GDPR privacy notifications — primrose path of default settings

 Computer, General, News  Comments Off on GDPR privacy notifications — primrose path of default settings
Jun 012018
 

I’ve been getting a lot of privacy policy update notifications in my email since last month. As part of terms and conditions for use of a product or service. All in response to the GDPR — General Data Protection Regulation, a European Union Regulation which was implemented on May 25, 2018. Many companies sell products and services globally; hence, the notices for those of us in the United States.

Wiki: According to the European Commission, “personal data is any information relating to an individual, whether it relates to his or her private, professional or public life. It can be anything from a name, a home address, a photo, an email address, bank details, posts on social networking websites, medical information, or a computer’s IP address.”

The lead-up to the effective date of the GDPR led to many companies and websites changing their privacy policies and features worldwide in order to comply with its requirements, and providing email and on-site notification of the changes, … This has been criticized for eventually leading to a form of fatigue among end-users over the excessive numbers of messages.

I’ve read some of these notices in full. And supplied my consent when requested. Tedious. Once you read a few, others are similar. Generally, the GDPR has facilitated clarification of all the ways our personal data is collected and used and especially shared. So, at face value, such transparency is a good thing.

This Washington Post article (May 25, 2018) “Why you’re getting flooded with privacy notifications in your email” summarizes what’s happening.

European Union regulators have always been much tougher on tech companies than their U.S. counterparts, for instance forcing them to give users more control, imposing fines for noncompliance and requiring platforms to spot and delete illegal content.

But as this Washington Post article (June 1, 2018) “Hands off my data! 15 default privacy settings you should change right now” points out, compliance for the updated privacy policies has an insidious “buyer beware” side. In some cases, the GDPR changed nothing as far as your personal data. “The devil’s in the defaults.”

Say no to defaults. A clickable guide to fixing the complicated privacy settings from Facebook, Google, Amazon, Microsoft and Apple.

You’re not reading all those updated data policies flooding your inbox. You probably haven’t even looked for your privacy settings. And that’s exactly what Facebook, Google and other tech giants are counting on.

They tout we’re “in control” of our personal data, but know most of us won’t change the settings that let them grab it like cash in a game show wind machine. Call it the Rule of Defaults: 95 percent of people are too busy, or too confused, to change a darn thing.

Give me 15 minutes, and I can help you join the 5 percent who are actually in control. I dug through the privacy settings for the five biggest consumer tech companies and picked a few of the most egregious defaults you should consider changing. These links will take you directly to what to tap, click and toggle for Facebook, Google, Amazon, Microsoft and Apple.

Google has been saving a map of everywhere you go, if you turned on its Assistant when you set up an Android phone. Amazon makes your wish list public — and keeps recordings of all your conversations with Alexa. Facebook exposes to the public your friends list and all the pages you follow, and it lets marketers use your name in their Facebook ads. By default, Microsoft’s Cortana in Windows 10 gobbles up … pretty much your entire digital life.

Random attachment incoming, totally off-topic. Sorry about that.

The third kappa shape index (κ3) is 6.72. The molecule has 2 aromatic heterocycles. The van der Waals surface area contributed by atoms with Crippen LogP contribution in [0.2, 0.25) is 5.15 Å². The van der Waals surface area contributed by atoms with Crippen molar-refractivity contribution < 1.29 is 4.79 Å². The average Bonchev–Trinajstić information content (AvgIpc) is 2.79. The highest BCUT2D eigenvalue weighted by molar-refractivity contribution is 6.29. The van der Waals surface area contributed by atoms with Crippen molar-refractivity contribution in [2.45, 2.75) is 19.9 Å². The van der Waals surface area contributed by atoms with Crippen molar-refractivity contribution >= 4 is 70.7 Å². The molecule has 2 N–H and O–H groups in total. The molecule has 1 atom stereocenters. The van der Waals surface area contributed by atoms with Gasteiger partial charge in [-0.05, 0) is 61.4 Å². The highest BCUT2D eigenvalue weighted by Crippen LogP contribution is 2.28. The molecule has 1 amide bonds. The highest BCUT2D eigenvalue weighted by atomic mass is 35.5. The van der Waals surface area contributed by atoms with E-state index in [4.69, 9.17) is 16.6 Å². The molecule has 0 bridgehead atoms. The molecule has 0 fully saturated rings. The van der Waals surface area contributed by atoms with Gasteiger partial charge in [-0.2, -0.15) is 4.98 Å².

I’ve increasingly noticed the tradeoff between convenience and personal privacy. For example, Google’s services can make finding things, navigating, and scheduling appointments rather seamless. A digital assistant, providing personalization (like having an amazing personal butler). But my digital footprint — comprehensive record of my contacts and times and places — is shopped and shared between apps and services in a somewhat spooky way.

Changing the defaults … mean you’ll get less personalization from some services, and might see some repeated ads. But these changes can curtail some of the creepy advertising fueled by your data, and, in some cases, stop these giant companies from collecting so much data about you in the first place. And that’s a good place to start.

Spectre and Meltdown — Intel patches progress

 Computer, Desktop, News  Comments Off on Spectre and Meltdown — Intel patches progress
Mar 022018
 

Yesterday, PC World posted some articles regarding progress in the continuing Spectre and Meltdown saga.

The fixed Spectre fixes are coming fast and furious now. Intel quietly pushed CPU firmware updates out for Haswell (4th-generation) and Broadwell (5th-generation) processors earlier this week, following in the footsteps of recent microcode patches for Skylake (6th-gen), Kaby Lake (7th-gen), and Coffee Lake (8th-gen) processors.

Don’t expect to see the updates immediately. They need to trickle down through hardware suppliers like Dell, HP, Lenovo, and Asus in the form of motherboard BIOS updates; you can’t grab it directly from Intel. If you own a laptop or prebuilt PC from a major manufacturer, keep an eye out for an available update.

The Spectre CPU firmware updates will affect your PC’s performance, though it varies wildly depending on your hardware, operating system, and tasks at hand.

Typically, patching Spectre and Meltdown mitigations have followed a traditional pattern: Microsoft patches Windows via Windows Update, antivirus companies like AVG have patched their antivirus software, and so on. Intel, too, authors patches, as it recently did for Haswell and Broadwell CPUs. But unlike Microsoft, Intel doesn’t directly ship those patches to end users—it uses its network of PC makers and motherboard vendors to distribute them, after the appropriate testing by each vendor.